I also want to point out that we can view the data in other ways. We can navigate directly to the Actions report to see a list of all the actions, regardless of the object or label they are associated with. This is a great way to get a feel for the most commonly used features of our YouTube player.

Google Analytics Actions report.


So was this really worth it? Sure, I think so. I wanted to create a real life example that demonstrates some of the ways to use Event Tracking. I also wanted to use YouTube as an example because so may people use it as a platform to distribute video.

While it may seem like a lot of work to track video and other web 2.0 technologies it is vital. If you’re spending money producing videos, or if you’re selling video ad space, you need to know how people interact with your player and content. It’s the perfect use for Event Tracking.

Be Sociable, Share!

    Like this post? Sign up to get posts delivered to your inbox.


    1. says

      Thanks for the heads up Eivind. I have resisted the FF 3.0 upgrade as it would break a lot of my extensions. Hopefully they get this fixed soon. I’m sure everyone will be rushing to track chromeless YouTube videos soon! :)


    2. says

      Justin – this is awesome! I’m glad you’ve taken the time out to showcase the results that can come out of the integration of great technology and the clever use of site analytics tools.
      This is now bookmarked and will become a reference for next time I’m asked about what we can do with youtube videos, which works perfectly with the scripting engine we’ve already worked on for flash based video.
      Cheers, James.

    3. says

      Excelent post Justin. That’s just what I’m already doing at the website where I work: tracking our trailers with event tracking (I asked for access to the event tracking beta to my adwords manager ;)

      Just two points:

      1. Instead of using the YouTube chromeless player I user the JW FLV Media Player ( It exposes the full event model (play, stop, fullscreen….), has an API, plays YouTube videos, supports playlists and what’s better, it very easy to skin it and it’s already beautiful enough ;) It’s not free for commercial use, but it costs only 20 euros.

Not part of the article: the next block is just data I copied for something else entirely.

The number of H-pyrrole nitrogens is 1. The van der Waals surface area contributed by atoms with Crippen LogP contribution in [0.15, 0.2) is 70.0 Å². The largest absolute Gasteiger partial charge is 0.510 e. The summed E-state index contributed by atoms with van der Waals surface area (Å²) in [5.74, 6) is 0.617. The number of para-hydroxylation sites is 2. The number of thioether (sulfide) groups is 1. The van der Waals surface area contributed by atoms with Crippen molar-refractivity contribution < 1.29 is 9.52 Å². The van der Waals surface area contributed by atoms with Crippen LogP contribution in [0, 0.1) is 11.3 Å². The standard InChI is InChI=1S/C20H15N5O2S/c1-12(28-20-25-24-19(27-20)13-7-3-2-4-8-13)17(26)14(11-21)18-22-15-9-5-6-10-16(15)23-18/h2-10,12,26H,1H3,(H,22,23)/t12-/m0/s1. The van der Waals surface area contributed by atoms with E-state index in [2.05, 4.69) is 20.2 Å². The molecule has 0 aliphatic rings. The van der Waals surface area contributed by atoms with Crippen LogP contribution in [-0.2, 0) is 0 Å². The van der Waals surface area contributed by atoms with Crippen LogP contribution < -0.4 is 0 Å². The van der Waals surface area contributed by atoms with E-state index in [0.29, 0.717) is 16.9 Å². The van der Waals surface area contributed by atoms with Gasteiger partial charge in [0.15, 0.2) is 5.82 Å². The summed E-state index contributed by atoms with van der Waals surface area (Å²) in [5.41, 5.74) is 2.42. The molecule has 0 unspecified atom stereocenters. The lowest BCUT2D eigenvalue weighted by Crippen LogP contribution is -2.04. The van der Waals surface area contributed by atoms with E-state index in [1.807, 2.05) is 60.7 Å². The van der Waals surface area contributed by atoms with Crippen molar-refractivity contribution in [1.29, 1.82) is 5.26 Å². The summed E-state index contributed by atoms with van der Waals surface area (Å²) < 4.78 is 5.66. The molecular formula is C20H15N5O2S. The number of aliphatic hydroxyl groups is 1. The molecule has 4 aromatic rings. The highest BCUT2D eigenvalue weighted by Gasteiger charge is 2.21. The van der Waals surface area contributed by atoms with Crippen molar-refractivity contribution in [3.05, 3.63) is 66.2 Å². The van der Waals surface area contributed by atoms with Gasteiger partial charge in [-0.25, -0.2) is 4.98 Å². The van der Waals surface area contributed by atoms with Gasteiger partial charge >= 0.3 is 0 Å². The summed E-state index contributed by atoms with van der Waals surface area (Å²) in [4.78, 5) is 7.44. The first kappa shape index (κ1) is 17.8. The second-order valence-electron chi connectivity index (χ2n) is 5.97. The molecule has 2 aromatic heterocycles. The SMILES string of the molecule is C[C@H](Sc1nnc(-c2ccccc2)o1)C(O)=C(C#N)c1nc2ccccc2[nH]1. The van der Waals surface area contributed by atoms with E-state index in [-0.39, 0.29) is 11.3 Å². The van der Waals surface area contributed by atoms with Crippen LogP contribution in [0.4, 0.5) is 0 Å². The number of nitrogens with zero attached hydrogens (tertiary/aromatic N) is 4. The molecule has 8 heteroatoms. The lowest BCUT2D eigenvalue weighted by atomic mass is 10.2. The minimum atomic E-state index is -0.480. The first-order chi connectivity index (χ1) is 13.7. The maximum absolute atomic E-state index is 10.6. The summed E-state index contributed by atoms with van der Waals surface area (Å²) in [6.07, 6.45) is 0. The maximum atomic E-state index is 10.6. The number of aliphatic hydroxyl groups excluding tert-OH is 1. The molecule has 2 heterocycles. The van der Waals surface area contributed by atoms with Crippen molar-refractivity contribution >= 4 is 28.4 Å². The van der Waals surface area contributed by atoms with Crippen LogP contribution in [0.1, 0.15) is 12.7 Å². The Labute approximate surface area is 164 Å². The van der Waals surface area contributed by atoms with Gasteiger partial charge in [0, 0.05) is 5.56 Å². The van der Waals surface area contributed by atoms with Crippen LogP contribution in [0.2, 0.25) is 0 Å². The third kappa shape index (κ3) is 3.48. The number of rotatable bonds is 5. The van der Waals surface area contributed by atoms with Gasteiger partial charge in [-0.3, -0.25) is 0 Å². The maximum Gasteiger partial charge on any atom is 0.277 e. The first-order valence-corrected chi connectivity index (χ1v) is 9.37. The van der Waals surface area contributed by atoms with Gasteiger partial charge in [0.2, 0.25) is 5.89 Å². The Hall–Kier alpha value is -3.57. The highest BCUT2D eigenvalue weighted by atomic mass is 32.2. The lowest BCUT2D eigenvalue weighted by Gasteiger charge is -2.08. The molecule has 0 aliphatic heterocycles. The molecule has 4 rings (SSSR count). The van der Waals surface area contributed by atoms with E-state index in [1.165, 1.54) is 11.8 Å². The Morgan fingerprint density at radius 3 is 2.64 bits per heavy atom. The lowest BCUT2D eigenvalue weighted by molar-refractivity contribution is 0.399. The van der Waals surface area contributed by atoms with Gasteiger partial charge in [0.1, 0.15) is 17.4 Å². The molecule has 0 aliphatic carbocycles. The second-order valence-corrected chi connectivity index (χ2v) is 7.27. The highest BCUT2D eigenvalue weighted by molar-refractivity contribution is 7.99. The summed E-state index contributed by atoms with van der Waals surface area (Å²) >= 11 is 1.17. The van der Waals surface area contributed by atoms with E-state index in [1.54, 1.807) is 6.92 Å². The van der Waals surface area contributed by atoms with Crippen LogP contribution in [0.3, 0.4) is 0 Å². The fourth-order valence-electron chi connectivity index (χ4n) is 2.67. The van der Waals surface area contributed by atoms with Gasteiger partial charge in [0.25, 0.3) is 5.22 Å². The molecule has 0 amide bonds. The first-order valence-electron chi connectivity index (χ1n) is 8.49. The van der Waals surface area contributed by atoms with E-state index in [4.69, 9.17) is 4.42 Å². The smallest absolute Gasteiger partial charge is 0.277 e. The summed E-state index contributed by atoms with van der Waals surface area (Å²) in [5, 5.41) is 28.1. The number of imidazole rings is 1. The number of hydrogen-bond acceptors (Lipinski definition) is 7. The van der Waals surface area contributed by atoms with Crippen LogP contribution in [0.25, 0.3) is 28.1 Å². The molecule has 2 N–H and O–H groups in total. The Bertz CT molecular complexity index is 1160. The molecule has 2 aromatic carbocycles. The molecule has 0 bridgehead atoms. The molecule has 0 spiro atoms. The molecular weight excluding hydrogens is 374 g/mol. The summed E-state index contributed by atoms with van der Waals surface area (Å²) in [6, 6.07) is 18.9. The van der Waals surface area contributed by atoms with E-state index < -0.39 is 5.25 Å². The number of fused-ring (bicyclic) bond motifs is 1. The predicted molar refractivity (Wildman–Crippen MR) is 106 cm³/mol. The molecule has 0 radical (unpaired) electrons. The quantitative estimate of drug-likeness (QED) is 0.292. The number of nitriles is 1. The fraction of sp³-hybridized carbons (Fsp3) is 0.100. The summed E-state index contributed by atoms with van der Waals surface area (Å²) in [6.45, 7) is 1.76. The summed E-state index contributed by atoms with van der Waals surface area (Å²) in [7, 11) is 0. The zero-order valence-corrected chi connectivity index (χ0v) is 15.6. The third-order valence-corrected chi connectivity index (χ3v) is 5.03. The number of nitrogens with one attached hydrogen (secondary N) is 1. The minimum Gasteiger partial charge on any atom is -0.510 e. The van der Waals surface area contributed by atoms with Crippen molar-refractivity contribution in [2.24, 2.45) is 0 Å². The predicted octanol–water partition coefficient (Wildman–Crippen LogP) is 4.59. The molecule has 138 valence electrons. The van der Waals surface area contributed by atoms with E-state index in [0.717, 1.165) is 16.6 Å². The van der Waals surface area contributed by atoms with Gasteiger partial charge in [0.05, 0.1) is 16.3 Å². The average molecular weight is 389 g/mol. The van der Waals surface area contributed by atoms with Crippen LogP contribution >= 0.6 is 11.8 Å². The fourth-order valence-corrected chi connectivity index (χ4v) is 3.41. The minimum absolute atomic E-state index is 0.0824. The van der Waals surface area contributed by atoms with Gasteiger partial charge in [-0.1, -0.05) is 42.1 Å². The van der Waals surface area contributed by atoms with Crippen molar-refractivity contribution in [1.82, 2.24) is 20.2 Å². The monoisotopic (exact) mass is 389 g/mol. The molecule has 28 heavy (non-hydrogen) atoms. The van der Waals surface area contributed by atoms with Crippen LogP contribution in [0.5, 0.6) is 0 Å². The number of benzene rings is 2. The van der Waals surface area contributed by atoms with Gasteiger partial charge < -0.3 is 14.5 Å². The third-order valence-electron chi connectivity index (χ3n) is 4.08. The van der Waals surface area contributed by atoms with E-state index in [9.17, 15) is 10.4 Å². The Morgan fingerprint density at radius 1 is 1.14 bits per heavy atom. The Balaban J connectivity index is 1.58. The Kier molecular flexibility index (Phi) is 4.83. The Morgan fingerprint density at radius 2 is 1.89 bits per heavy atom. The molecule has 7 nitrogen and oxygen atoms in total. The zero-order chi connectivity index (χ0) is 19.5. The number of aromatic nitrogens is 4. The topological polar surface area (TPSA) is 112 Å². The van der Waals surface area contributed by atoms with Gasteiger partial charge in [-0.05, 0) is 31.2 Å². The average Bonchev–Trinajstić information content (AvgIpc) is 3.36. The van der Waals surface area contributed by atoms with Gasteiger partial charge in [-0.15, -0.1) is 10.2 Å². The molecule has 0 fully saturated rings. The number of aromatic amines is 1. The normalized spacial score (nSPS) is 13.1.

2. Maybe it’s an event tracking bug or maybe it only happened to me, but when I created an event tracker in my main GA profile I received an small amount of what I call “ghost visits”, visits with zero pageviews (in my case about 1% of total pageviews). You can check it at Visitors -> Visitors Loyalty -> Depth of Visit where you may find you have visits with zero pageviews. I solved it creating another profile besides the main one and tracking there the events.



    4. says

      Hi Carlo,

      The same concepts that I’ve outlined above can be used for almost any video player. The big difference is the implementation. The code that was created above is specific to the chromeless YouTube player. Any other implementation needs to be customized for the player you want to track.

      Thanks for reading and thanks for the comment.


    5. Carlo says

      Justin, just so you know, I’m a big fan of your site and you don’t know how much you’ve helped me figure things out with GA, especially coming from WebTrends or Omniture background.


    6. says

      Hi Justin,

      Great post, I love anything and anybody who actually gets down and illustrate the nitty-gritty parts.
      I did a study among clients and partners not that long ago about WHICH metrics to use when tracking online video and came up with 9 Essential Online Video Metrics.

      Which is not far from the metrics you collect, with the one difference that being TOO detailed, left some analysts in the dark on WHAT insight to gather from the events tracked (we call them actions, but hey). Therefore we grouped some events to get a more clear set of metrics and a better opportunity for understanding the impact:

      – Online video positive consumption action
      – Online video negative consumption action

      It it of course of the utmost importance that the right events are grouped

      My 2 Euro cents :-)


      Dennis R. Mortensen, Director of Data Insights at Yahoo!

    7. says


      Thanks so much for the comment! I am embarrassed to say that I had not read your post until today. I’ve been out of the loop and am slowly creeping back in.

      Your post is fantastic. Your emphasis on actions and insights is right on the money and something I should have emphasized more. It’s great that many of the web 2.0 measurement tools let us define the data we want to collect. As long as we keep actionability in mind we’ll be all set.